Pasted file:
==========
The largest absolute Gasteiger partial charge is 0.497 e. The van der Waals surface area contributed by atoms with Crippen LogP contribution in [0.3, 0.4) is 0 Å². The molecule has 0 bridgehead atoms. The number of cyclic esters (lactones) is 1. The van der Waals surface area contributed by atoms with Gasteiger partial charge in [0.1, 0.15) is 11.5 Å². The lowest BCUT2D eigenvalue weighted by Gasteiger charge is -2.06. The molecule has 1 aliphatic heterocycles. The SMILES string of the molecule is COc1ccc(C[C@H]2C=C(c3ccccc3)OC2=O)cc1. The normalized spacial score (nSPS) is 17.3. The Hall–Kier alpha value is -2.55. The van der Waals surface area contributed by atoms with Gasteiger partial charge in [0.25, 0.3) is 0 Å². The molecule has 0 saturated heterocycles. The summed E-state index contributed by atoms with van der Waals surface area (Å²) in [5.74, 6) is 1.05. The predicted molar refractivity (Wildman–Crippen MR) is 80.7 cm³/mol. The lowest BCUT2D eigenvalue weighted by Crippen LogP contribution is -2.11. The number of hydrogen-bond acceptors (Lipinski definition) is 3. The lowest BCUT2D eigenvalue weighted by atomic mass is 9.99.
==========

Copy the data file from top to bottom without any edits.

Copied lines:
The largest absolute Gasteiger partial charge is 0.497 e. The van der Waals surface area contributed by atoms with Crippen LogP contribution in [0.3, 0.4) is 0 Å². The molecule has 0 bridgehead atoms. The number of cyclic esters (lactones) is 1. The van der Waals surface area contributed by atoms with Gasteiger partial charge in [0.1, 0.15) is 11.5 Å². The lowest BCUT2D eigenvalue weighted by Gasteiger charge is -2.06. The molecule has 1 aliphatic heterocycles. The SMILES string of the molecule is COc1ccc(C[C@H]2C=C(c3ccccc3)OC2=O)cc1. The normalized spacial score (nSPS) is 17.3. The Hall–Kier alpha value is -2.55. The van der Waals surface area contributed by atoms with Gasteiger partial charge in [0.25, 0.3) is 0 Å². The molecule has 0 saturated heterocycles. The summed E-state index contributed by atoms with van der Waals surface area (Å²) in [5.74, 6) is 1.05. The predicted molar refractivity (Wildman–Crippen MR) is 80.7 cm³/mol. The lowest BCUT2D eigenvalue weighted by Crippen LogP contribution is -2.11. The number of hydrogen-bond acceptors (Lipinski definition) is 3. The lowest BCUT2D eigenvalue weighted by atomic mass is 9.99.